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Heparin can liberate high molecular weight DNA from secondary necrotic cells

Authors

  • Gábor Barna,

    Corresponding author
    1. Department of Pathology and Experimental Cancer Research, Faculty of Medicine, Semmelweis University, 1085 Budapest, Ülliő út 26, Hungary
      (email gbarna@korb1.sote.hu)
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  • Anna Sebestyén,

    1. Department of Pathology and Experimental Cancer Research, Faculty of Medicine, Semmelweis University, 1085 Budapest, Ülliő út 26, Hungary
    2. Tumour Progression Research Group-Joint Research Organization of the Hungarian Academy of Sciences and Semmelweis University, Budapest, Hungary
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  • Zsuzsanna A. Dunai,

    1. Department of Pathology and Experimental Cancer Research, Faculty of Medicine, Semmelweis University, 1085 Budapest, Ülliő út 26, Hungary
    2. National Institute of Oncology, 1122 Budapest, Ráth Gy u 79, Hungary
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  • Balázs Csernus,

    1. Department of Pathology and Experimental Cancer Research, Faculty of Medicine, Semmelweis University, 1085 Budapest, Ülliő út 26, Hungary
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  • Rudolf Mihalik

    1. National Institute of Oncology, 1122 Budapest, Ráth Gy u 79, Hungary
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(email gbarna@korb1.sote.hu)

Abstract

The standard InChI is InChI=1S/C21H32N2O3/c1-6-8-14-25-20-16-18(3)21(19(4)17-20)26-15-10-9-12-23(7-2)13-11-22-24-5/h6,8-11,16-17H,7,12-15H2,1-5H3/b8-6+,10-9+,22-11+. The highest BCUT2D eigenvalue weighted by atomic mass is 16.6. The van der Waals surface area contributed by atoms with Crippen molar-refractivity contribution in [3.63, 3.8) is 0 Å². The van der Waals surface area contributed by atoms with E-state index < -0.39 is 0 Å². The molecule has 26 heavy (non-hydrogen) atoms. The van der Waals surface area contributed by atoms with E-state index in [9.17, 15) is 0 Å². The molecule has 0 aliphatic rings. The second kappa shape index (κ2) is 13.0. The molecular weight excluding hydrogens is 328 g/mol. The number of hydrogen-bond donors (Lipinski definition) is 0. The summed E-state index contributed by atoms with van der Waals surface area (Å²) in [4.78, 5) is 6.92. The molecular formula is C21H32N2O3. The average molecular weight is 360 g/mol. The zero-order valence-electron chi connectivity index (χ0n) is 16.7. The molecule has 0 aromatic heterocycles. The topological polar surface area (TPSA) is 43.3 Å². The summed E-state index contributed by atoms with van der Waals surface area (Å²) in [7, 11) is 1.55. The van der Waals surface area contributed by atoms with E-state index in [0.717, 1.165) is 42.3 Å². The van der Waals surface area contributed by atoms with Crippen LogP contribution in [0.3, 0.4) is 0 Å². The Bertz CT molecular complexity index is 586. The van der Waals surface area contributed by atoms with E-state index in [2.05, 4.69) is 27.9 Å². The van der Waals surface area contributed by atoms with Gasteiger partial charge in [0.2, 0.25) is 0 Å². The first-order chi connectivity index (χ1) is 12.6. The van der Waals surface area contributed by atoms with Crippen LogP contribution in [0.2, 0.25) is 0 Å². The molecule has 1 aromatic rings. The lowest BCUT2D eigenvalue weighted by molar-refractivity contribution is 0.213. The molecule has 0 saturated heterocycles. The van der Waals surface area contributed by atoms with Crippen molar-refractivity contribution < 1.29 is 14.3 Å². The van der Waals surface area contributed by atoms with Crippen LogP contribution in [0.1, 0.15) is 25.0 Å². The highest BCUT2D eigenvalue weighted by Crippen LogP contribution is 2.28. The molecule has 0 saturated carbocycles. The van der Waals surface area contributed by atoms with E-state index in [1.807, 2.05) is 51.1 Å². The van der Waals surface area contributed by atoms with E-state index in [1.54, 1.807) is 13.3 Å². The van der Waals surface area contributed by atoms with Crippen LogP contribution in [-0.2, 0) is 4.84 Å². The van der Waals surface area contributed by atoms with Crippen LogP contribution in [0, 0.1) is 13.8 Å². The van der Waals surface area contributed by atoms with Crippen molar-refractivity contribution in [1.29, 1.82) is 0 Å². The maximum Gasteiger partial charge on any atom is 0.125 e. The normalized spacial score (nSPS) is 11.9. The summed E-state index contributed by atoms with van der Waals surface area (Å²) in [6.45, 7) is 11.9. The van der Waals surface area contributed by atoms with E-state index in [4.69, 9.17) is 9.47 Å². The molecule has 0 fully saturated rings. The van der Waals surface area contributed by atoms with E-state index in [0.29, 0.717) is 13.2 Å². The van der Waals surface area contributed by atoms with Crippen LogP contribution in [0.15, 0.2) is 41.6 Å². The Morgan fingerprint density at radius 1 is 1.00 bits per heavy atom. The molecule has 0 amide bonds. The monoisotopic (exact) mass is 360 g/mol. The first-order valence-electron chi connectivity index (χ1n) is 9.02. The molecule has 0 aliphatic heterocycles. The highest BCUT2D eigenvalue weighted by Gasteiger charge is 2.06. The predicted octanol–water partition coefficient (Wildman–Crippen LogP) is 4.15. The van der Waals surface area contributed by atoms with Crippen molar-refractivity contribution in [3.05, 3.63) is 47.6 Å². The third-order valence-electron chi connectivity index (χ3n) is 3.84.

The borderline between necrosis and apoptosis is indistinct, but that between types of cell death is important because necrosis may lead to local inflammation, whereas apoptosis usually does not. In certain autoimmune disorders, inhibition of cell death is crucial, since macromolecules released from the dead cells may accelerate the autoimmune processes. We have used various cell death inhibitors to block cell death induced by 4HPR [N-(4-hydroxyphenil)-retinamide] the BL41 and U937 cell lines. VD-FMK, a general caspase inhibitor, inhibited DNA fragmentation induced by 4HPR, but not PI (propidium iodide) uptake and necrosis. Interestingly heparin, a serine-protease inhibitor, lowered the PI fluorescence of the dead cell population and increased the sub-G1 population as measured by flow cytometry. Regarding these changes, we found that heparin failed to increase DNA fragmentation, but merely liberated high molecular mass DNA fragments from dead cells. The exact mechanism is unclear, but heparin during secondary necrosis might enter the cells, bind RNPs (ribonucleoproteins), and pull them out with the attached DNA, where they would be sensitive to enzymatic degradation. Thus, the results suggest that heparin treatment helps in the clearance of cell debris and decreases the immunogenity of secondary necrotic cells.

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